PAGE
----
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How do I stop the incessant fussing?

Discussion in 'Behaviour' started by cactusstorm, Nov 22, 2016.

  1. cactusstorm

    cactusstorm New commenter

    For about five minutes after every changeover (morning, after fruit & drink and all break times) I have children coming up to me to tell me the most pointless tales. Tales of accidents that the children sorted out themselves, people accidentally walking into each other, people not smiling a each other etc. It doesn't get better in lessons; the children can't find a pencil (I have no idea what they are doing with them), someone on ther table is not sharing the rubber and people shouting in each others' faces (they aren't). I won't survive the year if I don't nip this in the butt now; it is draining the life out of me.

    They are Year 2 and known to be a fussy year group by those who have had them before. Any tips?
  2. saluki

    saluki Lead commenter

    Sounds normal to me.
  3. Kartoshka

    Kartoshka Established commenter

    Have an activity ready for them to get on with straight away; could be as simple as writing the date/title/WALT in their books, could be something more exciting. Perhaps make it a competition between tables, with a point given to any table where everyone has completed the task before the timer finishes. If the alternative to fussing is more interesting or rewarding than telling tales, you're at least partway towards curbing the behaviour. And those who come to you with tales can be redirected with a brisk, "Have you done X yet? No? Off you go then..."

    Individual pencil cases with a pencil, rubber and whiteboard marker inside. Really cuts down on the faffing during lessons if everyone has their own and their own place to keep it. Tidy away your things at the end of each lesson; if it's somehow managed to disappear mid-lesson (we know it happens, somehow!), make it their responsibility to come up and collect a new one at the end of the lesson (keep a stash in your desk). Lose it mid-lesson, lose a minute of break (mark it on the board). Being late out to break is likely to inspire at least some of the owners to be responsible for their things.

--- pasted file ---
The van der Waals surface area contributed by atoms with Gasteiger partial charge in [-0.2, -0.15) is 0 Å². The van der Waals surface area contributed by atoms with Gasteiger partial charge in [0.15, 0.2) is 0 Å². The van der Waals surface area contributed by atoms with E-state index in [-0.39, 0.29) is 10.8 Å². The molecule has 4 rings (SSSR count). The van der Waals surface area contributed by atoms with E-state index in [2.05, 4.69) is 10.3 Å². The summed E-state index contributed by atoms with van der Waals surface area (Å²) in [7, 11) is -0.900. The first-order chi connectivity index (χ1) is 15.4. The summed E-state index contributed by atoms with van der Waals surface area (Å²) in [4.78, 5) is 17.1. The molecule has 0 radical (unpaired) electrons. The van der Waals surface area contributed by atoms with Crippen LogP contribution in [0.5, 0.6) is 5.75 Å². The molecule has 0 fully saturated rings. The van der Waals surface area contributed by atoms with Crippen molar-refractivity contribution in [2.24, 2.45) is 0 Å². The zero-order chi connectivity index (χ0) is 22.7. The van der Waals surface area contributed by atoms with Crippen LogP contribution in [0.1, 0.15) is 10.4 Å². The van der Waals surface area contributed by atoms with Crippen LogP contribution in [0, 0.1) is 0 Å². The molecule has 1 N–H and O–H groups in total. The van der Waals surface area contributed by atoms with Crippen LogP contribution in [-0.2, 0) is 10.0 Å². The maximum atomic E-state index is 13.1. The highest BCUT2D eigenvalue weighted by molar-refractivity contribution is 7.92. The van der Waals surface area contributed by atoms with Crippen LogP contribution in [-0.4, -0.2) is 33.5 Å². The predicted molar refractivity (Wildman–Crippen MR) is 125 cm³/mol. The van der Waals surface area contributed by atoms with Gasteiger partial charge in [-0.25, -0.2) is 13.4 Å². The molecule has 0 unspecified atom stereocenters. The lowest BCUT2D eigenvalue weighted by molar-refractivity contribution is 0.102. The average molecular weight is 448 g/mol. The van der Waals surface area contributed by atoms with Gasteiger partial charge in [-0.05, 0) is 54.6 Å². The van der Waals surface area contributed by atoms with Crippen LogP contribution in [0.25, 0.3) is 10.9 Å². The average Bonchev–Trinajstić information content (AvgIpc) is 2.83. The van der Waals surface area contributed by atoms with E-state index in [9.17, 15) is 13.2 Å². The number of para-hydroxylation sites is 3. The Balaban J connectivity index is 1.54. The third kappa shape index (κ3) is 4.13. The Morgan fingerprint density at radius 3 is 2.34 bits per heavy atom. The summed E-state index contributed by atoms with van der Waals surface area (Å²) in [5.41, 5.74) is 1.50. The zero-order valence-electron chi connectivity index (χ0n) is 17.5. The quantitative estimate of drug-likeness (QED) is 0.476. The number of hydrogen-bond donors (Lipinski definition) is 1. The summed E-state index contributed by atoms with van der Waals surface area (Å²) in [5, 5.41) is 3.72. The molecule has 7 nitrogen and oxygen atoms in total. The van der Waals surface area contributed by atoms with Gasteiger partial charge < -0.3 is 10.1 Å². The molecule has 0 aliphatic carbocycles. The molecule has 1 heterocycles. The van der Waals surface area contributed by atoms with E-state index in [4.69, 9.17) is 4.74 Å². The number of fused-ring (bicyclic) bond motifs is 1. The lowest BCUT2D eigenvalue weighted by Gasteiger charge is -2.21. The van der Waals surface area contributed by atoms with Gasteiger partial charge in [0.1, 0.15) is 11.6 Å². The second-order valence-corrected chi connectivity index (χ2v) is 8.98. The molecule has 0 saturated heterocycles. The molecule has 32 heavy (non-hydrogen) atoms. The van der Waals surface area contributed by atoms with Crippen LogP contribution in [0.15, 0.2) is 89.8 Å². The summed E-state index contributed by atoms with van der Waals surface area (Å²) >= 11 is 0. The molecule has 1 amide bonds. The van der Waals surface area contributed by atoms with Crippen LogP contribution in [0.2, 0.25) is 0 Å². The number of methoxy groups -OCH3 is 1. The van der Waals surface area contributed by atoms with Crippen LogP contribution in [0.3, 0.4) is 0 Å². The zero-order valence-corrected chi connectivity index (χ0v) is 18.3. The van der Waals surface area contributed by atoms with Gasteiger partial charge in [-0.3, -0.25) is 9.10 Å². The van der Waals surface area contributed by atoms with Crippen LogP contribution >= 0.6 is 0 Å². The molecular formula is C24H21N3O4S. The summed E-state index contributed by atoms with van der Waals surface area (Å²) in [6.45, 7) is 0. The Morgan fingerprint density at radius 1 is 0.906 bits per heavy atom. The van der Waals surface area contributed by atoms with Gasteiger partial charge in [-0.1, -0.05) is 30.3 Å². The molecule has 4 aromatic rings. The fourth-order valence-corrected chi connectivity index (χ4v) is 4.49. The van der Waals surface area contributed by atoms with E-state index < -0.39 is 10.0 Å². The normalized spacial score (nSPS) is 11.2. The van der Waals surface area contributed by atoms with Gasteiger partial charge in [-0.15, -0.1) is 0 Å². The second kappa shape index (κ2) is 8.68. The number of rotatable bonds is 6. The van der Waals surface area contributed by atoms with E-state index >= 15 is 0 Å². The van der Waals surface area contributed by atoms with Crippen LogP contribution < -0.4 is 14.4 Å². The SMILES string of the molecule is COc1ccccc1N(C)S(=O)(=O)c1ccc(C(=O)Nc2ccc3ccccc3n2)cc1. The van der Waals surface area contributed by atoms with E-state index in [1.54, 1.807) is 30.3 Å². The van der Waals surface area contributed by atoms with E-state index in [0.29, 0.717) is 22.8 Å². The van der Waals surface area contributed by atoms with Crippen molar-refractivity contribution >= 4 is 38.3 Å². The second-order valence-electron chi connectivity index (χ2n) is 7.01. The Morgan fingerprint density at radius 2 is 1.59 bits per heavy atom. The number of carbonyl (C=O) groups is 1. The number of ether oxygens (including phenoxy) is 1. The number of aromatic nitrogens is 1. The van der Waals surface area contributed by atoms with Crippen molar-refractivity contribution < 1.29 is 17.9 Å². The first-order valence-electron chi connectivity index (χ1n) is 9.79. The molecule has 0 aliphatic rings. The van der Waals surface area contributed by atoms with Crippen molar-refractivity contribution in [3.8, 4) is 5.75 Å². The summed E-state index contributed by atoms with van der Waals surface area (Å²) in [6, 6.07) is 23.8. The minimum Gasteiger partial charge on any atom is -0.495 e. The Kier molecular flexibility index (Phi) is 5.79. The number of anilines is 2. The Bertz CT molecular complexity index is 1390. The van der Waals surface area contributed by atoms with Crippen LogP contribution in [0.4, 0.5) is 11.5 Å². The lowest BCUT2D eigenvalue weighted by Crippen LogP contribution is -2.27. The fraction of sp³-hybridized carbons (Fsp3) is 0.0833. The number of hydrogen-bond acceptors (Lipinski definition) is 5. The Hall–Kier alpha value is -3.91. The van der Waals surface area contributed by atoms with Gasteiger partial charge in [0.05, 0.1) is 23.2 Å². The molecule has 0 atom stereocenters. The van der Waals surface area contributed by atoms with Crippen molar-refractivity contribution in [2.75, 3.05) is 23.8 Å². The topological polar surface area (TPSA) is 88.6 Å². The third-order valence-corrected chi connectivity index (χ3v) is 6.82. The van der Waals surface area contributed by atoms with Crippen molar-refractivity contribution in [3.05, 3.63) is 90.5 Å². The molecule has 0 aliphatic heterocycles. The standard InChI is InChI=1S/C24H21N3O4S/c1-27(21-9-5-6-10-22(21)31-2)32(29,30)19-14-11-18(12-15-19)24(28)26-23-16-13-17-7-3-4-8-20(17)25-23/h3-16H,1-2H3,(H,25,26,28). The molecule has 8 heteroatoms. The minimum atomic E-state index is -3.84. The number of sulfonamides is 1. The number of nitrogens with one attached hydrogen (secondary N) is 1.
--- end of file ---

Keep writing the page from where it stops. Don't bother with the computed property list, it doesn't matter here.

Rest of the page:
4. Urbanfaerie

    Urbanfaerie Occasional commenter

    Could you do a chart of 'severity' for them? As in 'these things don't need to be shared, these things can be, these things need to be'?
    I found just repeating simple instructions rather than engaging in the fussing helped - "It's lesson time now, go and sit at your desk and open your book".
    Kartoshka likes this.
  5. bonxie

    bonxie Lead commenter

    Individual pencil cases really helps. I also have a 'Spares' pot for anyone who can't find their pencil to go to fetch one without bothering me. I just make sure the spares are the grotty ones not nice, new pencils. The pot is rarely used and I can don't get asked for new pencils.
    Kartoshka and pepper5 like this.

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